The disability rights movement was founded decades ago, as individuals with intellectual and developmental disabilities (I/DD) and their families began advocating for inclusion and civil rights that were for far too long denied people with I/DD.

This advocacy led to the strong national disability rights movement we have today, with victories like the Americans with Disabilities Act, the Individuals with Disabilities Education Act and numerous other wins that led to greater participation and inclusion of people with disabilities in all aspects of society.

More work to be done

While there is much to celebrate, there are still far too many people with disabilities whose lives are impacted by bias, discrimination or ignorance of people with disabilities and their abilities.

"Just like their peers without disabilities, entering the next phase in Their Lives Should be a thrilling experience, not one shrouded with fear and trepidation."

One period of life that should be full of opportunity is the transition from high school to what’s next. Yet for individuals with I/DD and their families, this can be a scary and stressful time. The supports received in school come to an end, and for many the future is uncertain; it’s often described as a time when they feel like they are falling off a cliff.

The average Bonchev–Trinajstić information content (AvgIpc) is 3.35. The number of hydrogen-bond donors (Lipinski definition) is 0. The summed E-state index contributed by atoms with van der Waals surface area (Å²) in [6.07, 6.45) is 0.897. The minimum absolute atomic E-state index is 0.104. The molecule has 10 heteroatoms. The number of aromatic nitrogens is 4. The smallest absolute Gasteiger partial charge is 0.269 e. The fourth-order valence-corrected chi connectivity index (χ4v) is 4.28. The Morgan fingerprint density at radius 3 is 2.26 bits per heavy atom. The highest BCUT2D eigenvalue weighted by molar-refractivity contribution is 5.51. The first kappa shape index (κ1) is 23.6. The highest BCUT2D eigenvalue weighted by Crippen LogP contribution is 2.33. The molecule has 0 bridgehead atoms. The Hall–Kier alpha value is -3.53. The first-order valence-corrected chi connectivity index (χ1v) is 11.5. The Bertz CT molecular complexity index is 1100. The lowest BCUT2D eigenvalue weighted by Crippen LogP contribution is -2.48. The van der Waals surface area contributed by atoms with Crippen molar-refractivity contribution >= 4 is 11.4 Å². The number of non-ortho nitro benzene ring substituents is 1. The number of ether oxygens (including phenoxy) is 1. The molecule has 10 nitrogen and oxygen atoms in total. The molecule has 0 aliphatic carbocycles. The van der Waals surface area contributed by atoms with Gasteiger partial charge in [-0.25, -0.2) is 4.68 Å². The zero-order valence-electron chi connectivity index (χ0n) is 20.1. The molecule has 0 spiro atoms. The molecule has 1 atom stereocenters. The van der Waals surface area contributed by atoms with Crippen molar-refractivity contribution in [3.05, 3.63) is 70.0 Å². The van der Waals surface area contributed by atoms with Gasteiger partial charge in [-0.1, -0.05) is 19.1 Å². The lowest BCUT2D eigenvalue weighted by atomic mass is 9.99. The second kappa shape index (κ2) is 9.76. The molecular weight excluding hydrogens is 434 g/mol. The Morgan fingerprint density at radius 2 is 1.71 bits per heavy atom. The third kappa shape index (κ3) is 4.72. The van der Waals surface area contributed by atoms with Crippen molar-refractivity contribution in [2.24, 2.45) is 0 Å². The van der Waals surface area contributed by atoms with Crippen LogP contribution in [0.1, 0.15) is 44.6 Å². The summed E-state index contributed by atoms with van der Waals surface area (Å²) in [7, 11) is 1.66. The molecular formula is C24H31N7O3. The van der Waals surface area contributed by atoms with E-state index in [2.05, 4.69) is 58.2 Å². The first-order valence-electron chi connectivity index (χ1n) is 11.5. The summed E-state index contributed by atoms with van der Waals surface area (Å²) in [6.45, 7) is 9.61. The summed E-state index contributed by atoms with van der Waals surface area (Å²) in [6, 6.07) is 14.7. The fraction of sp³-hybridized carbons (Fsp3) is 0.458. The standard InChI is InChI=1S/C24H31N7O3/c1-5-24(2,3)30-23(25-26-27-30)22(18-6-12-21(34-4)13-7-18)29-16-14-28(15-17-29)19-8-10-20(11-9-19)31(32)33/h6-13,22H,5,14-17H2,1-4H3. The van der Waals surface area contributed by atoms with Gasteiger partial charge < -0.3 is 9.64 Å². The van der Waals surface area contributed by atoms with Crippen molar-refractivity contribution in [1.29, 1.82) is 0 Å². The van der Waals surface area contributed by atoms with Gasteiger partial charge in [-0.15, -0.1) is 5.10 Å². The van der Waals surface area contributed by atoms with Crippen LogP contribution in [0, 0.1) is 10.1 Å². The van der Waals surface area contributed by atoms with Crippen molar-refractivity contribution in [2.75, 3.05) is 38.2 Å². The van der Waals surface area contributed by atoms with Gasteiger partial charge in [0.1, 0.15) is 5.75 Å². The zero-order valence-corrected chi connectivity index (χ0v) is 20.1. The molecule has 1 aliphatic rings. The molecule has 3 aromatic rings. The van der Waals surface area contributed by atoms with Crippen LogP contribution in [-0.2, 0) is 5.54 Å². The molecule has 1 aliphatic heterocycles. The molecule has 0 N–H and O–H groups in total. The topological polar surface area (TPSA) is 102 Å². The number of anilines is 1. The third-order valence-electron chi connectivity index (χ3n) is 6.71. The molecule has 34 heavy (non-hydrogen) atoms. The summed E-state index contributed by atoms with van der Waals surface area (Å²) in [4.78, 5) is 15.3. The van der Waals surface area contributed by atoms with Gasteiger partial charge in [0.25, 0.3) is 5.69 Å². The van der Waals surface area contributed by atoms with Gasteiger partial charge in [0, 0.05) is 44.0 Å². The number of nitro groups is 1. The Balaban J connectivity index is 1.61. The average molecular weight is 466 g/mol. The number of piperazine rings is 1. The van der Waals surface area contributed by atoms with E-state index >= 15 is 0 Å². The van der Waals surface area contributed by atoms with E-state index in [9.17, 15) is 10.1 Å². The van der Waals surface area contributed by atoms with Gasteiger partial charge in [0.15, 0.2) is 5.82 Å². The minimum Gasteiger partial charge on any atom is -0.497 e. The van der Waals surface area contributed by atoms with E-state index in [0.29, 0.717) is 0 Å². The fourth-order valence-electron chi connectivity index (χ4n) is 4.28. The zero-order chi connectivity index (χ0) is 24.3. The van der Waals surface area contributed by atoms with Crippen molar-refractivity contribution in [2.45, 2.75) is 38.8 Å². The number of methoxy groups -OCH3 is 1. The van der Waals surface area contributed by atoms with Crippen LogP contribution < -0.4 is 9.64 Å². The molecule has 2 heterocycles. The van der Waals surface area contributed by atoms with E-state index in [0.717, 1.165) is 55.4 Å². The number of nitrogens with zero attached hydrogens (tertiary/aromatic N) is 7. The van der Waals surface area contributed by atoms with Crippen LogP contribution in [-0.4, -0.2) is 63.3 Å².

It is essential that planning for this important time starts early. Transition planning provides the opportunity for individuals to evaluate their strengths and desires for their future, and to plan the steps necessary to achieve their goals. Whether someone has an interest in pursuing post-secondary education or career options, they need to be empowered to make those choices on their own and access the proper supports to succeed.

When it comes to employment of individuals with I/DD, we face a national crisis. According to The Arc’s national online survey, The Family and Individual Needs for Disability Supports (FINDS) survey, family caregivers indicated that only 15 percent of their relatives with I/DD are employed. Transition activities should include career assessments to identify student’s interests and preferences, and training to develop workplace skills. The options are limitless, but there needs to be support to find the right opportunity.

Role models

Individuals with I/DD are succeeding in meaningful careers in a wide range of private businesses, government agencies and nonprofit organizations, while others are becoming entrepreneurs with their own micro-businesses. They are attending colleges and universities with their peers, influencing public policy, actively participating in their communities in volunteer and other activities and breaking down barriers that have held them back for decades.

Just like their peers without disabilities, entering the next phase in their lives should be a thrilling experience, not one shrouded with fear and trepidation.

Their success and self-determination should inspire all of us to recommit and reignite the passion we need to achieve equity and justice for people with I/DD once and for all.